Big machines in a sensor-filled world: Analytics and data at Caterpillar
The allure of efficiency is driving traditionally low-tech sectors to tap equipment manufacturers that can outline a more connected world.
Jobsites are traditionally low tech, but ready access to sensor-based technology and digital solutions is spurring a broad shift to more digital operations and innovative ways of working.
At Caterpillar Inc., investments in connectivity and data management tie directly into using analytics and the ability to derive insight for business units, customers and dealers.
The heavy equipment manufacturer has business in the construction, mining and oil and gas industries, which all have a different connectivity strategy. But the investment and framework surrounding connectivity data and analytics is the same, according to Morgan Vawter, chief analytics director at Caterpillar Inc., in a September interview with CIO Dive.
Broadly, Caterpillar has more than 500,000 connected assets in the field, from large mining trucks to engines to smaller pieces of construction equipment.
Each asset has a number of computers and sensors, which relay different data points about a machine, such as:
- How it is being used
- Where it's located
- How the operator is using the machine
- What different activities it's performing
- Data about safety risks
- When the machine is scheduled for maintenance
Understanding how a machine operates in the field shapes strategies around safety and efficiency. Caterpillar monitors fatigue, a "big risk" in the field, said Vawter.
An in-cab camera detects fatigue events and uses an algorithm to process data offsite. In real-time, Caterpillar can buzz an operator and wake them if there is a safety risk of falling asleep. The company tracks this information for the customer so it can act on data and decide whether an operator needs more breaks.
In an effort to prevent bad things from happening, Caterpillar is also using data to drive assist functionality in its machines, according to Vawter. Ultimately the goal is to make machines more autonomous, which would contribute to operator performance and the consistency of executing certain tasks like digging or excavating.
The allure of efficiency is driving traditionally low-tech sectors to tap equipment manufacturers that can outline a more connected world. Sensors on machines build maps of the world, an initial step in the evolution to autonomous operation, according to Paul Miller, senior analyst at Forrester, in an interview with CIO Dive.
Putting sensors in the cab of a truck is a simple part of the digital shift, Miller said. "The much larger shift is putting sensors everywhere."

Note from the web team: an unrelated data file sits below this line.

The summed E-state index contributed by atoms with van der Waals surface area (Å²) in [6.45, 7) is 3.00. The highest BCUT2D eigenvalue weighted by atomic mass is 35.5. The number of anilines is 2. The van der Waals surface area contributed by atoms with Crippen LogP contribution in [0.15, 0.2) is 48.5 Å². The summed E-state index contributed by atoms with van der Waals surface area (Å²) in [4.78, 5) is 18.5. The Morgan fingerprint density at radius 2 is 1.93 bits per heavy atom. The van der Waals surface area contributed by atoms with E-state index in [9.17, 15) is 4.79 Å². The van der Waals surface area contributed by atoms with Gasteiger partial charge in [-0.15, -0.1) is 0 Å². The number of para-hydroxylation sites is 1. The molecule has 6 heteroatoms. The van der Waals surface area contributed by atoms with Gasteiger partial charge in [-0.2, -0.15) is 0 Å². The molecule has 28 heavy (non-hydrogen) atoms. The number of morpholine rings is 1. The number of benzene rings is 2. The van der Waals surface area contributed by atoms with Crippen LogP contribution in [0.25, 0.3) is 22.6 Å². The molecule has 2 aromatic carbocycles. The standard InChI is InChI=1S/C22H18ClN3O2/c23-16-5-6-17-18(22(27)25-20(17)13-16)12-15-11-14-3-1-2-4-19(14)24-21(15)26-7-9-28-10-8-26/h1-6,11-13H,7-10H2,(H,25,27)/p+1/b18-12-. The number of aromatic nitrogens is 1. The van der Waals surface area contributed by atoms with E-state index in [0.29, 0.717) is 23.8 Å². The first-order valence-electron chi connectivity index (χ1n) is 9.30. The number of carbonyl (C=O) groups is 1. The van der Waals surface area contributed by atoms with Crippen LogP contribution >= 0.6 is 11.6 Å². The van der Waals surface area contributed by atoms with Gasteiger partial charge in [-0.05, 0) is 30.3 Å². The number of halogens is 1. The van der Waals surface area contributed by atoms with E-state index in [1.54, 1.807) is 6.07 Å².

Pivoting to a data-filled world
In a fast-paced manufacturing setting or on an active jobsite, data is used to detect anomalies when something — or someone — is operating differently than expected.
"Sensors are becoming so cheap and so inexpensive and you can put them on a lot of things, but you ultimately have to have the use case and the way to create the value from it," Vawter said. "I think that kind of gets lost in the mix of the sexiness of IoT."
Caterpillar understands the ROI of connected asset data, so decisions on implementation are based on what's driving value for the business and customers.
Part of the decision-making process is knowing when to build vs. buy data and analytics technology, especially as the industry tips toward artificial intelligence and machine learning.
"It's always going to be more cost effective for us to be an integrator of technology or an innovator on top of an existing technology than it would be to be an inventor of a new technology," Vawter said.
Some of Caterpillar's data and analytic related projects do come from internal development. Internally, with advanced analytics and AI, the company uses AI for virtual product development, Vawter said. "We actually reduce the amount of time that it takes us to develop a new machine and get it out into the field by simulating a lot of the product testing internally."
Caterpillar can simulate operator performance, using reinforcement learning to understand how an operator may perform with something like excavator leveling.
The model offers Caterpillar a view of the good and bad functionalities the operator might use, which can influence the company's testing and development process.
What's next for data at Caterpillar
Industry is in the early stages of data use, just touching on what is possible with analysis. Data already informs organizations' behavior and decision-making process, but with more reliable streams of data, its role will become enhanced.
When Vawter first arrived at Caterpillar, almost three years ago, the organization was growing in its ability to innovate and experiment, receiving better uptick from the business.
What's changed the most since then is the scale, "the value that we're realizing from analytics and the types of applications that we're applying it to now," she said.
Analytics is also realizing a more end-to-end focus at Caterpillar, where in the past the company was laser-focused on areas like supply chain or product development. Data is now applied to more functional business areas, like marketing or customer interactions.
The goal for the analytics organization is to become a bigger enabler within enterprise strategy, impacting the company's possible growth and offering more easy-to-use solutions for customers.
To be successful and have examples of scale, Caterpillar had to invest in building a foundation for analytics across the company, from data management to the enterprise operating model.
The foundation is what has allowed the analytics organization to be successful and grow. "It's not just [the] one-off solutions that we build."
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